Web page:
Half-way through the month.
I have taken a break from book writing to get today’s post ready. I’m 100 words short of 25,000 words and will stick at it until I’m over the 50% word-count before the end of today, Thursday.
Very conscious that many readers having got very used to my usual style of posts may be finding the change a little uninviting. Not a lot I can say other than I understand. NaNoWriMo do encourage all those November novelists who are bloggers to subject, sorry to offer, their readers the writings!
Learning from Dogs
The year 2003 did not have a great deal left in it and in what seemed like no time at all, New Year’s Day 2004 had been and gone. By the middle of January of the new year, Philip had settled into the regular trip across to Angela, the country journey not anything other than a pleasant forty-minute drive from home with Angela’s place coincidentally not a million miles from Sandra’s kennels at Hennock, where Pharaoh had been born.
It was certainly a higher elevation than Harberton and, potentially, a place to become snow-bound. But as January rolled into February, and while there were plenty of days of Devon rain, snow did not arrive.
As Angela had intimated would be the case, Pharaoh was nothing other than a gentleman during his days of obedience consolidation with Philip. During February, when Pharaoh had become accustomed to wearing a muzzle, Philip started walking with Pharaoh around their favourite spots in Totnes. Indeed, the walk from the Safeway car park by the river, up along Fore Street, underneath Eastgate arch where the road became Totnes High Street and all the way up to the old Totnes Castle, was settling into a regular event, often on the way back from visiting Angela.
What was interesting to note was that the sight of Pharaoh, this large German Shepherd dog wearing a muzzle, caused much more consternation for onlookers than it did for Pharaoh.
They had been resting one afternoon on a bench by the Castle after a brisk walk up through the centre of Totnes, when Philip distinctly heard a man, father he presumed, speak to the little girl with him and caution her that the dog was a most dangerous animal and not to go near it, because nice dogs don’t wear muzzles!
When they were walking around the Totnes streets, while Pharaoh would occasionally mutter a low growl towards a person, or more often towards another dog, there wasn’t even the hint of an aggressive move. It was almost as though when Pharaoh was on the leash and wearing a muzzle, he had happily deferred his role as protector to Philip. No, not deferred but swapped roles as if Philip was both minder and protector of the two of them.
Then on the first Wednesday in March, at the end of their obedience class, Angela turned to Philip and said, “Philip, I can’t teach you two anything more. Pharaoh has got so used to your personality that he is way beyond rigid command formats. He can read your whole demeanour, probably better than Maggie.”
Philip mused privately that that didn’t take too much for a dog to know him better than Maggie.
Sandra added, “And there’s no doubt that you, Philip, can read Pharaoh’s demeanour as well.”
There was a pause.
“What I have been thinking is that it’s time to have Pharaoh use his fabulous teaching skills to work with some of the dogs that truly need some help. Could the two of you come over on Saturday, say at ten o’clock?”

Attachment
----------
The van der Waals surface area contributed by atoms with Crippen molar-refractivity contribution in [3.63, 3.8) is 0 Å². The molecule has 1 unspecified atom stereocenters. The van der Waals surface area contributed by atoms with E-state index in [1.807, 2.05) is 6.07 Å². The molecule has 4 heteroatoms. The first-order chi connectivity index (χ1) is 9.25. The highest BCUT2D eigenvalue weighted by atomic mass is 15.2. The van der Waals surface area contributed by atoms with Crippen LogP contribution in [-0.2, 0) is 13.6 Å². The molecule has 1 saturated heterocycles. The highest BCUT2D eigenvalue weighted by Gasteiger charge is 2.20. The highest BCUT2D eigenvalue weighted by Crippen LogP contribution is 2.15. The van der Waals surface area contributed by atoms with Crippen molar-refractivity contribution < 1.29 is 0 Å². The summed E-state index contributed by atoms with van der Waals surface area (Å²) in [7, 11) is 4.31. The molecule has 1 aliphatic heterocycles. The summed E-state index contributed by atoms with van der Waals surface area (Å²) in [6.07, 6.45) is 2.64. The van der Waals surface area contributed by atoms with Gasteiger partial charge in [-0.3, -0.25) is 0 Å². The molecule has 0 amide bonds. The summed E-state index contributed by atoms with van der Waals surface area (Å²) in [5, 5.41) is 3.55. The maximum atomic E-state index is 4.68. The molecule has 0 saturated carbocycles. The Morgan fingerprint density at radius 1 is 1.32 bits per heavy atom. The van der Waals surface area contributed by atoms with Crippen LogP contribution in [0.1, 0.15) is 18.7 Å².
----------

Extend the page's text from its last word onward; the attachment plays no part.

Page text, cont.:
“Angela, Saturday would be so much less of an issue than a week-day. For reasons I’m not sure about, my mentoring client list is growing at the moment.”
The rest of the week flowed by as the weeks so often do and Saturday was upon them. It wasn’t much after eight-thirty in the morning when he nosed his car down their driveway, closed the gate behind him and set off to Angela’s place; Pharaoh already curled up in the back of the Volvo.
“Oh, good morning Philip,” Angela called out as he parked the car in what was now his usual place.
“Let’s leave Pharaoh in the car for a moment while I talk you through the plan. Just follow me.”
Angela lead the way between a couple of barns and there, just beyond, was a fenced paddock, possibly a half-acre in size. There were a couple of bench seats elevated a few feet but some way back from the perimeter fence.
“Philip, this is where we are going to have Pharaoh work with the guest dog. She’s a female grey-hound that the owner wished to introduce to greyhound racing, at the greyhound stadium in Plymouth. Her name is Betsy . However, when Betsy’s owner, Gordon, took Betsy to the stadium the first time, she was so aggressive in going for the other runners that, even with a muzzle, a requirement for racing, Betsy was acting up to the point where it was impossible for her to be with any of the other dogs.”
“OK, understood so far,” Philip replied, “but how will Pharaoh engage with Betsy?”
Angela responded, “I suggest we let Pharaoh into the paddock together with your goodself. Then you slide out when you can, which I suspect will not be long, because Pharaoh will be fascinated by the smells of many other dogs. You can quietly settle back on the upper bench seat and when I sense Pharaoh is ready, I’ll have Gordon bring Betsy just inside the gate of the paddock, let Betsy off her leash, and stay quietly to one side.”
“OK, Angela, all understood. How do you expect Pharaoh and Betsy to react to each other?”
Angela smiled, “Let me just say that I have an extremely good hunch as to what will happen, but just for now I’m going to hold back on making any predictions!”
“Oh, you can go and bring Pharaoh over now, don’t want him to feel any rush getting to know the smells of the paddock.”
Philip walked back to the Volvo, let Pharaoh down from the car and lead him through to the paddock. Pharaoh happily followed despite being off-leash stopping only briefly to have a couple of pees.
Once at the paddock, Philip went through the open gate with Pharaoh and waited quietly just inside the gate. Pharaoh naturally started sniffing around and exploring this new environment. A few moments later Philip gently opened the gate, slipped out, re-closed the gate and lent across the top bar watching his wonderful dog. Angela remained where she had first gone to, leaning on the top rail of the paddock fence just to the right of the gate, looking in on Pharaoh.